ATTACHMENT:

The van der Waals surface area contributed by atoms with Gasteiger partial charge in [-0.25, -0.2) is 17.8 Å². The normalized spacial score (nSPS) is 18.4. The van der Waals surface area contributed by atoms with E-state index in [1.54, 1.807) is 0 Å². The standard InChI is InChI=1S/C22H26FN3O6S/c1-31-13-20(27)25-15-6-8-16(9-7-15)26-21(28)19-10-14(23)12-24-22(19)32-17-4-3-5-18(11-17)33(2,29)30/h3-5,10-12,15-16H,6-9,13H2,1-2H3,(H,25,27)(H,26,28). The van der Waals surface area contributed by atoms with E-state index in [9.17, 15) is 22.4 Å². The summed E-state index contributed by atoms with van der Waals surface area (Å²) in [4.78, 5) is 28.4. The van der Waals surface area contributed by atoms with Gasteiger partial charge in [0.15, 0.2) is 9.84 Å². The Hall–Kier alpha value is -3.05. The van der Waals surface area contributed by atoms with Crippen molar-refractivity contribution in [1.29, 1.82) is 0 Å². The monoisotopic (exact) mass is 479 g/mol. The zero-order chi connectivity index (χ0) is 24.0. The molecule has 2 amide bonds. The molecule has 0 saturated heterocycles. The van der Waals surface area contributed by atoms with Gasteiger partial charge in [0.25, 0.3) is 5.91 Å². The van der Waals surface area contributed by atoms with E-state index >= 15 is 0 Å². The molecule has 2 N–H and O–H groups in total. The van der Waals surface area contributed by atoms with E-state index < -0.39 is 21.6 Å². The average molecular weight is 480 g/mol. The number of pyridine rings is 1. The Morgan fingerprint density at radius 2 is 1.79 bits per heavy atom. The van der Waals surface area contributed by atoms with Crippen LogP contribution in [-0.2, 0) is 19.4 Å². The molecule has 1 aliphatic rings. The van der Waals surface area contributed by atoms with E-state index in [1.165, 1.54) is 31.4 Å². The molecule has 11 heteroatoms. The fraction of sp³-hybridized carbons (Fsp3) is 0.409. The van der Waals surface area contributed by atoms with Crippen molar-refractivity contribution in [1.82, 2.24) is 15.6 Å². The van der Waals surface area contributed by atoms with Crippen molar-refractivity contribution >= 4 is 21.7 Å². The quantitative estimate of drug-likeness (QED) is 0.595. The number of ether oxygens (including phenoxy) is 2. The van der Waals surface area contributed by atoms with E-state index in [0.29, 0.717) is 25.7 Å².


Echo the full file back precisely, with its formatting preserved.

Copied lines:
The van der Waals surface area contributed by atoms with Gasteiger partial charge in [-0.25, -0.2) is 17.8 Å². The normalized spacial score (nSPS) is 18.4. The van der Waals surface area contributed by atoms with E-state index in [1.54, 1.807) is 0 Å². The standard InChI is InChI=1S/C22H26FN3O6S/c1-31-13-20(27)25-15-6-8-16(9-7-15)26-21(28)19-10-14(23)12-24-22(19)32-17-4-3-5-18(11-17)33(2,29)30/h3-5,10-12,15-16H,6-9,13H2,1-2H3,(H,25,27)(H,26,28). The van der Waals surface area contributed by atoms with E-state index in [9.17, 15) is 22.4 Å². The summed E-state index contributed by atoms with van der Waals surface area (Å²) in [4.78, 5) is 28.4. The van der Waals surface area contributed by atoms with Gasteiger partial charge in [0.15, 0.2) is 9.84 Å². The Hall–Kier alpha value is -3.05. The van der Waals surface area contributed by atoms with Crippen molar-refractivity contribution in [1.29, 1.82) is 0 Å². The monoisotopic (exact) mass is 479 g/mol. The zero-order chi connectivity index (χ0) is 24.0. The molecule has 2 amide bonds. The molecule has 0 saturated heterocycles. The van der Waals surface area contributed by atoms with Gasteiger partial charge in [0.25, 0.3) is 5.91 Å². The van der Waals surface area contributed by atoms with E-state index >= 15 is 0 Å². The molecule has 2 N–H and O–H groups in total. The van der Waals surface area contributed by atoms with E-state index < -0.39 is 21.6 Å². The average molecular weight is 480 g/mol. The number of pyridine rings is 1. The Morgan fingerprint density at radius 2 is 1.79 bits per heavy atom. The van der Waals surface area contributed by atoms with Crippen LogP contribution in [-0.2, 0) is 19.4 Å². The molecule has 1 aliphatic rings. The van der Waals surface area contributed by atoms with E-state index in [1.165, 1.54) is 31.4 Å². The molecule has 11 heteroatoms. The fraction of sp³-hybridized carbons (Fsp3) is 0.409. The van der Waals surface area contributed by atoms with Crippen molar-refractivity contribution in [1.82, 2.24) is 15.6 Å². The van der Waals surface area contributed by atoms with Crippen molar-refractivity contribution >= 4 is 21.7 Å². The quantitative estimate of drug-likeness (QED) is 0.595. The number of ether oxygens (including phenoxy) is 2. The van der Waals surface area contributed by atoms with E-state index in [0.29, 0.717) is 25.7 Å².